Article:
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cross convictions

And those who passed by derided him (Jesus on the cross, AD 30, Jerusalem), wagging their heads and saying, “You who would destroy the temple and rebuild it in three days, save yourself! If you are the Son of God, come down from the cross.” So also the chief priests, with the scribes and elders, mocked him, saying, “He saved others; he cannot save himself. He is the King of Israel; let him come down now from the cross, and we will believe in him. He trusts in God; let God deliver him now, if he desires him. For he said, ‘I am the Son of God.’” And the robbers who were crucified with him also reviled him in the same way.  Matthew 27: 39-44
 
The crosses we draw when we play noughts and crosses are different from the crosses which we draw to describe the indicate the cross of the Lord Jesus Christ. The X - the non-religious cross – is a sign of reversal, of crossing from down to up, up to down, left to right, right to left. 

But it is also a sign that something nearby is incorrect – is quite wrong. Having used the cross to describe reversals, Matthew described three groups of people who were there – and who got it totally wrong. A non-religious group, a religious group and two criminals.

The non-religious group were passers-by. Strangely, Matthew wrote that these were “shaking their heads” when speaking. Were they shaking them up and down? Or shaking them left and right? Maybe both? But, in their words, they were ridiculing the dying man. 

 
They were saying, “So, you’re going to destroy the temple and build it again in three days? Then save yourself! Come down from the stake, if you’re the Son of God!” 

‘A belief is what you hold; a conviction is what holds you.’ (Anon.) 
Were they thinking that the Son of God had zero power? Was it gross weakness which enabled him to give himself to an awful death? Did he not, full of suffering, take the place of others who were and are his enemies – but who would turn? 

'At all costs save yourself' – was the cry of the religious bystanders, certain in their own minds that he had zero power to do so.. 

What about the religious group, headed by the chief priests with the lawyers and senior citizens joining in? They laughed at Jesus, taunting him, saying, “He saved others but he can’t save himself! It’s the King of Israel! He must come down now from the stake! Then we’ll believe in him. He trusts in God. God must rescue him now if he wants him. He said, ‘I am the Son of God.’”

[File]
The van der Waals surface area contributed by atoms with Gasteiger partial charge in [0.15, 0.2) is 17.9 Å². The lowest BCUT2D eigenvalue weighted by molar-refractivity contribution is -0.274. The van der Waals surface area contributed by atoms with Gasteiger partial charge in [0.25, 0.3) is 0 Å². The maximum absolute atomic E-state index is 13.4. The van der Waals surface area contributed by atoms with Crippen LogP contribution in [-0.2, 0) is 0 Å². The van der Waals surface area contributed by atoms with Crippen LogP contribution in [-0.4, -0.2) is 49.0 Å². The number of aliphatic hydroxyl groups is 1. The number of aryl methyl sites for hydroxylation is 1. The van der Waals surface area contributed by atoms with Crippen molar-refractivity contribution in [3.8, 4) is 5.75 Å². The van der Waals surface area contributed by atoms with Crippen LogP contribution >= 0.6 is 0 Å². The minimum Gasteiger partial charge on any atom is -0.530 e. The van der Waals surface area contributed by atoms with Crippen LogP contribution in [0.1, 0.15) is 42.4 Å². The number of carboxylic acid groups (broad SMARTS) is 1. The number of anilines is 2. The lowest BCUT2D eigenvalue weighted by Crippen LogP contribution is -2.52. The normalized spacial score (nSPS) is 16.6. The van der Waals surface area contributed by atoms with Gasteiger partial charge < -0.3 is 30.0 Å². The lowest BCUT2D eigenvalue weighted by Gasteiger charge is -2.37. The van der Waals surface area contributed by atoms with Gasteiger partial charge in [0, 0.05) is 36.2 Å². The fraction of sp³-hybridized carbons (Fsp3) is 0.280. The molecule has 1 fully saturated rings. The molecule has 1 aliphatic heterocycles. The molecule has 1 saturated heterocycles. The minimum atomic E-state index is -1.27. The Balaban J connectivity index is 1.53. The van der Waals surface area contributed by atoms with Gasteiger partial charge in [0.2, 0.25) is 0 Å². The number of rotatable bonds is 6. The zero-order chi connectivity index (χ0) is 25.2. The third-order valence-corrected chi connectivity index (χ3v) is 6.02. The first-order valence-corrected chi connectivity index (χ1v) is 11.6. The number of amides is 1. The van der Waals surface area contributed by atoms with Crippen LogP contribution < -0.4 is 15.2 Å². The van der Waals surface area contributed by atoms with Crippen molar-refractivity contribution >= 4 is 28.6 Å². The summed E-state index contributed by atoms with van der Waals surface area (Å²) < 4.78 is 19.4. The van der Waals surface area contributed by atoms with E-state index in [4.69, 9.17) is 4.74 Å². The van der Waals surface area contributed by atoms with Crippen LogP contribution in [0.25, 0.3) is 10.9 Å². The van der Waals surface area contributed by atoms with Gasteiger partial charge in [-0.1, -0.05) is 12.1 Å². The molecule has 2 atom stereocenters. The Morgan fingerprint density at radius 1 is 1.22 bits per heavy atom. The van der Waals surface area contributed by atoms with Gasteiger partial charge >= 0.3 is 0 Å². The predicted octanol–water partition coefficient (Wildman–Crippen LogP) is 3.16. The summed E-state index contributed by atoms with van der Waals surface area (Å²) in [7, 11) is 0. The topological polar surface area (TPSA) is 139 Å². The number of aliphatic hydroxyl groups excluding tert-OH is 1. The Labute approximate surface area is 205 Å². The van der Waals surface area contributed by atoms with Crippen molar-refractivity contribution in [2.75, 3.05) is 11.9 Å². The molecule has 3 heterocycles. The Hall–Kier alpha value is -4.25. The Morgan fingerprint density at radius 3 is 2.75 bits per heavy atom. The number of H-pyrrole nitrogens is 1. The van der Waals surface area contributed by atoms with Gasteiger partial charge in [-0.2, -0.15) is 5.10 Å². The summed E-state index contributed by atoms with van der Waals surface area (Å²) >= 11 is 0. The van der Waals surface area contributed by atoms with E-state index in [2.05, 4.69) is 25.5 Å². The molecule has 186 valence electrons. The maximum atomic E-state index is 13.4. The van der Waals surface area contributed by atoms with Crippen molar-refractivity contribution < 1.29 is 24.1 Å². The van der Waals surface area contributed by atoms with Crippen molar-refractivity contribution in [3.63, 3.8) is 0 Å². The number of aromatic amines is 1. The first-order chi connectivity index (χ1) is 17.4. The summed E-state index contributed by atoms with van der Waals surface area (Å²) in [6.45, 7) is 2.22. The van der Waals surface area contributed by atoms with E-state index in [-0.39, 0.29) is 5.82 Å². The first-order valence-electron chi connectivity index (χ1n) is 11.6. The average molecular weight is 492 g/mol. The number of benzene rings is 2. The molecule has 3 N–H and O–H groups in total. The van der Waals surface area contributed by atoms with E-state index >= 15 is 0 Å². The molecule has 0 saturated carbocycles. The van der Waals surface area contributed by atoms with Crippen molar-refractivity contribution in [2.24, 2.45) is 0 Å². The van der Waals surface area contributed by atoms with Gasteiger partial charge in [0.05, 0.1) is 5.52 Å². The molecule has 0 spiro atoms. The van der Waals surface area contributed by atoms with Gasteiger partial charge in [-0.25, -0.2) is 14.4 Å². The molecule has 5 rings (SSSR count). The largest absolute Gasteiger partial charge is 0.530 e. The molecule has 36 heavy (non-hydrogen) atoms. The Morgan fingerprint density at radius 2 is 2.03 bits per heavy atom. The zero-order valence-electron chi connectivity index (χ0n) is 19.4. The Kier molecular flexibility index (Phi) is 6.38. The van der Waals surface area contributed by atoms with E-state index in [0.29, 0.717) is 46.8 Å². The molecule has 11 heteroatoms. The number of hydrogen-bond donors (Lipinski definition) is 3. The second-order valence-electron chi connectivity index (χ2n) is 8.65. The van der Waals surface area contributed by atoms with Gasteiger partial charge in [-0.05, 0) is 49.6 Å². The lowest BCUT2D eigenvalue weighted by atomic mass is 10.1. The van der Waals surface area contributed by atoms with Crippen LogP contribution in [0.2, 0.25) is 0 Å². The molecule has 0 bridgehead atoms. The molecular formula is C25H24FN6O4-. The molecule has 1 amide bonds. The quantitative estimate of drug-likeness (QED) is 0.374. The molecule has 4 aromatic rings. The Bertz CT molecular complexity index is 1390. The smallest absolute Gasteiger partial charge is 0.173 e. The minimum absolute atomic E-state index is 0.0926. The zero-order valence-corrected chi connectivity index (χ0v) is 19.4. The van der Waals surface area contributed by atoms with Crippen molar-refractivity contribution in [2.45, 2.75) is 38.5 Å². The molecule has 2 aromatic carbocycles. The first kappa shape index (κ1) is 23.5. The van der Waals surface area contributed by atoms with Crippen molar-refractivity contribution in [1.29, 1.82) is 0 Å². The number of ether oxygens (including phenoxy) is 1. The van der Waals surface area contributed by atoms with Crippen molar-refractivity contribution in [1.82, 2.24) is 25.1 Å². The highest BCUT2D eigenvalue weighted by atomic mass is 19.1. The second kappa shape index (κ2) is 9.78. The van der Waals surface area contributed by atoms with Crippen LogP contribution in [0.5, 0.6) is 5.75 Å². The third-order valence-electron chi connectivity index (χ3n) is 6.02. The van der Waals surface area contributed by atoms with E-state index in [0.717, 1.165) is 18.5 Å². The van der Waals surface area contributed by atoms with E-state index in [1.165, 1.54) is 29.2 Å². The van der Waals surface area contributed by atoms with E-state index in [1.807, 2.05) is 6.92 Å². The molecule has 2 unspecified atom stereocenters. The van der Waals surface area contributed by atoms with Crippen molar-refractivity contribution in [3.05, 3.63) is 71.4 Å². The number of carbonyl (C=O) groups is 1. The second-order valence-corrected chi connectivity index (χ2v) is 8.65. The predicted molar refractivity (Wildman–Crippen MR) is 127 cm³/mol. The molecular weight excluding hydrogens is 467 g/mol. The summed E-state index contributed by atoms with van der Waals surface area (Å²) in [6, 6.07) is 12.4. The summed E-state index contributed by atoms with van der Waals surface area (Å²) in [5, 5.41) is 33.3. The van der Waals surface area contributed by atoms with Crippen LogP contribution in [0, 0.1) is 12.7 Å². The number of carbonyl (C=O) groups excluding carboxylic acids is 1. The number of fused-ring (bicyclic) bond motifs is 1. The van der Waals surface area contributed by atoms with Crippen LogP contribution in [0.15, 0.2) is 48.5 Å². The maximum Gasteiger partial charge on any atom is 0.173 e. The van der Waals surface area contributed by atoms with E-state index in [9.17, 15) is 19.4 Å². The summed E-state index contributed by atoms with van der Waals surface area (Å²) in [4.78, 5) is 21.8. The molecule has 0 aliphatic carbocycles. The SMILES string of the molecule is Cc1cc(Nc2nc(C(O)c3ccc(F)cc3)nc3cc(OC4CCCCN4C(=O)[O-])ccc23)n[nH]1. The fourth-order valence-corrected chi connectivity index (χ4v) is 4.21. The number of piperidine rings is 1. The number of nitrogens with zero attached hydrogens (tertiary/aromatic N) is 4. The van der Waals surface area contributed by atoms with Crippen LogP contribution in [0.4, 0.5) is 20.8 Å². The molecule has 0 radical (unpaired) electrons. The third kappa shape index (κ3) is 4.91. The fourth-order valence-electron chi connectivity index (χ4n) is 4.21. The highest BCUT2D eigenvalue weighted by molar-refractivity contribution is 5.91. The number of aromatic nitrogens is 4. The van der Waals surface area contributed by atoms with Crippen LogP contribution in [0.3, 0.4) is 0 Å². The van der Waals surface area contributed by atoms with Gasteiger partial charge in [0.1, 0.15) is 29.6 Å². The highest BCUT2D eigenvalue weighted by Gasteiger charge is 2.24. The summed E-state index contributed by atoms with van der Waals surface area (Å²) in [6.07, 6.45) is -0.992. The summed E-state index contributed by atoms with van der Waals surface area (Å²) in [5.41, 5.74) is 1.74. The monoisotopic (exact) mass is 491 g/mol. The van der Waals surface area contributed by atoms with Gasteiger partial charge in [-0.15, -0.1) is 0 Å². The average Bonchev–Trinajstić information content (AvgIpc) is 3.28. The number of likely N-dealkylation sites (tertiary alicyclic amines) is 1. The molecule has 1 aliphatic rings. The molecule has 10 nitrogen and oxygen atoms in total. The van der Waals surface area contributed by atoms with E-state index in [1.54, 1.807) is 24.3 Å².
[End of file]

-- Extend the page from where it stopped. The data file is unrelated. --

First, they mock him for being unable to save himself despite the fact that, before his crucifixion, he’d saved others. He’d healed the multitudes. He’d brought back Jairus’s daughter to life – as well as the widow’s son in Nain village and Lazarus who had already been buried. The religious group had triumphed. They’d been successful in having him killed. He couldn’t possibly raise himself from death.

Second, that group said, “He’s the King of Israel! He must come down now from the stake! Then we’ll believe in him." A sarcastic promise that, if he came down, they’d go from unbelief to belief. 

 
But what do you think? Would you believe in a Jesus who had powerfully escaped death there in AD 30, instead of going through with it? And being raised three days later.

‘You never know how much you really believe anything until it becomes a matter of life and death to you.’ (C S Lewis, writer and academic, 1898-1963)
Third, they reached a rational conclusion. “He trusts in God. God must rescue him now if he wants him. After all, he said, ‘I am the Son of God.’” They were vociferously claiming that he was clearly not the Son of God – for if that were so God would have saved him from this cruel stake. Would he?

What, in fact, did God the Father want from His Son? My own view is that, like any earthly father, God would want his son to obey him and to act and think like him – like God His Father. And that’s exactly what he did – at Golgotha.

Matthew ends with a report on the opinion of two criminals. “In the same way the robbers who were being crucified with Jesus also rubbished him.”

These Xs, these crosses, these incorrect answers, suppositions and conclusions – are they continuing today? Of course they are – because those who hold them are, as far as they know, right.

 
Sinner Syvret

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